Case #9

Typical Clinical Presentation:
A 52-year-old female presented with an 8-month history of dull low back pain, mostly over the sacrum, and recent onset of rectal pain and constipation. Her past medical history was non-contributory.
Characteristic Radiological Findings:
  • MRI film shows a large, destructive, sacral mass with lobulated margins and antero-lateral soft tissue extension. The tumor appears to be centered in the midline.
The diagnostic clue here is the midline, axial location of the tumor. Also note "malignant" radiological features of the tumor evidenced by cortical destruction and a soft tissue mass.
Pathological Findings: :
  • Grossly, the tumor was multilobulated with glistening cut surfaces and soft to gelatinous consistency. Extensive hemorrhages and necrotic areas were present.
  • Low-power view shows characteristic lobular architecture.
  • The tumor shows cord-like arrangement of cells and abundant myxoid extracellular matrix.
  • Two types of cells can be appreciated: smaller ovoid cells and the larger cells with numerous cytoplasmic vacuoles. The latter are the hallmark of this tumor and are called "physaliphorous cells". Occasional mitotic figures were identified. However, no atypical mitoses were found. These tumors often demonstrate significant cellular pleomorphism that is, probably, of no prognostic significance.

Diagnosis: Chordoma

Salient Points::
  • Chordoma is an uncommon, slow-growing malignant bone tumor, which is thought to arise from the notochord remnants. Peak age incidence is between 55 and 65 years.
  • In 85% of cases, the tumor arises at either end of the notochord: in the sacrococcygeal(50%) or sphenooccipital(35%) regions. The remaining 15% involve the mobile spine.
  • Immunohistochemistry is a very helpful tool in the differential diagnosis of this tumor. Characteristically, chordoma shows positive staining with S-100 and epithelial markers (cytokeratin and EMA).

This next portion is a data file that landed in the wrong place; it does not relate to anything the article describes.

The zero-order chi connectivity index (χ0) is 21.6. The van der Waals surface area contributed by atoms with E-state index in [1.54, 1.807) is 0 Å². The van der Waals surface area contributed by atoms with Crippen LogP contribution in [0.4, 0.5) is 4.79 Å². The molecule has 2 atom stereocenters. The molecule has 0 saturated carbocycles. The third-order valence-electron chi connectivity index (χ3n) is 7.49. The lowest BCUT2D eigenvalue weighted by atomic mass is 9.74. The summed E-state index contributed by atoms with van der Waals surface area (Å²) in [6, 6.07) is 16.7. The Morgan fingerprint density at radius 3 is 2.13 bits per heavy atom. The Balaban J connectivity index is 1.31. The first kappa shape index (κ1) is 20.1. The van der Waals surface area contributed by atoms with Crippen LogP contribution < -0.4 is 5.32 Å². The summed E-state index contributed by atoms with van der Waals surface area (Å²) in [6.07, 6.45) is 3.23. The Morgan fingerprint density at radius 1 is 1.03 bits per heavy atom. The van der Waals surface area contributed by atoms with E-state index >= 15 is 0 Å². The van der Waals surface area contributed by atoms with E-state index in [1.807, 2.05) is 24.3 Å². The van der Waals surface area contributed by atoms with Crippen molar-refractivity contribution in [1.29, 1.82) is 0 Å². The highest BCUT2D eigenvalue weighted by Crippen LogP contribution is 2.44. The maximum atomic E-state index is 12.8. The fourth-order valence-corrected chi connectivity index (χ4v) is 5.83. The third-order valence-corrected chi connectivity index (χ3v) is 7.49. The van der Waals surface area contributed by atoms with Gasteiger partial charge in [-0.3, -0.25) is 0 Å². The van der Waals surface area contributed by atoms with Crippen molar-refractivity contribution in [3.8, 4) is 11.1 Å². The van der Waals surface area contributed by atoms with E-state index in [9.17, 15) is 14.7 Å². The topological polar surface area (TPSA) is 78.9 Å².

• Two histologic variants are recognized: chondroid chordoma and dedifferentiated chordoma. Chondroid chordoma is a tumor containing a mixture of chordoid and cartilagenous elements. It seems to be associated with better prognosis. Dedifferentiated chordoma is a highly malignant biphasic neoplasm composed of typical chordoma and high-grade sarcoma. Use of immunostains usually helps to resolve diagnostic difficulties.
  • Distinguishing a chordoma from a large notochordal rest (benign remnant of notochord tissue) may be difficult. "These lesions are histologically and immunohistochemically identical. In this situation, only evidence of destructive growth can identify a chordoma" (McCarthy EF, Frassica FJ. Pathology of Bone and Joint Disorders. 1998).
  • Clinical Behavior. Chordomas are typically locally aggressive neoplasms, which because of their location may affect vital structures. With advanced tumors complete excision is difficult to achieve, and multiple local recurrences are typical. Distant metastases occur late in the course of disease and usually involve lungs, lymph nodes and skin.
  • Experimental data: There seem to be no correlation between the morphologic appearance of a tumor and the clinical course. As reported by Bergh et al, the only two histologial features that may have prognostic significance are microscopic tumor necrosis and Ki-67 labeling index >5%. Cytogenetic analysis of chordomas shows no specific or characteristic chromosomal anomaly. Telomere elongation, microsatellite instability and loss of heterozygosity (LOH) have been reported in small series of cases.
Available publications for the topic:  Chordoma

Selected References::
  1. Rosenberg AE, Brown GA, Bhan AK, et al: Chondroid chordoma - a variant of chordoma: A morphologic and immunohistochemical study. Am J Clin Pathol 101:36, 1994
  2. Wojno KJ, Hruban RH, Garin-Chesa P, et al: Chondroid chordomas and low-grade chondrosarcomas of the craniospinal axis. Am J Surg Pathol 16:1144, 1992
  3. Bergh P, Kindblom LG, Guntenberg B, Remotti F, Ryd W, Meis-Kindblom JM. Prognostic factors in chordoma of the sacrum and mobile spine: a study of 39 patients. Cancer 2000;88(9):2122-2133
  4. Klingler L, Shooks J, Fiedler PN, Marney A, et al. Microsatellite instability in sacral chordoma. J Surg Oncol 2000;73:100-103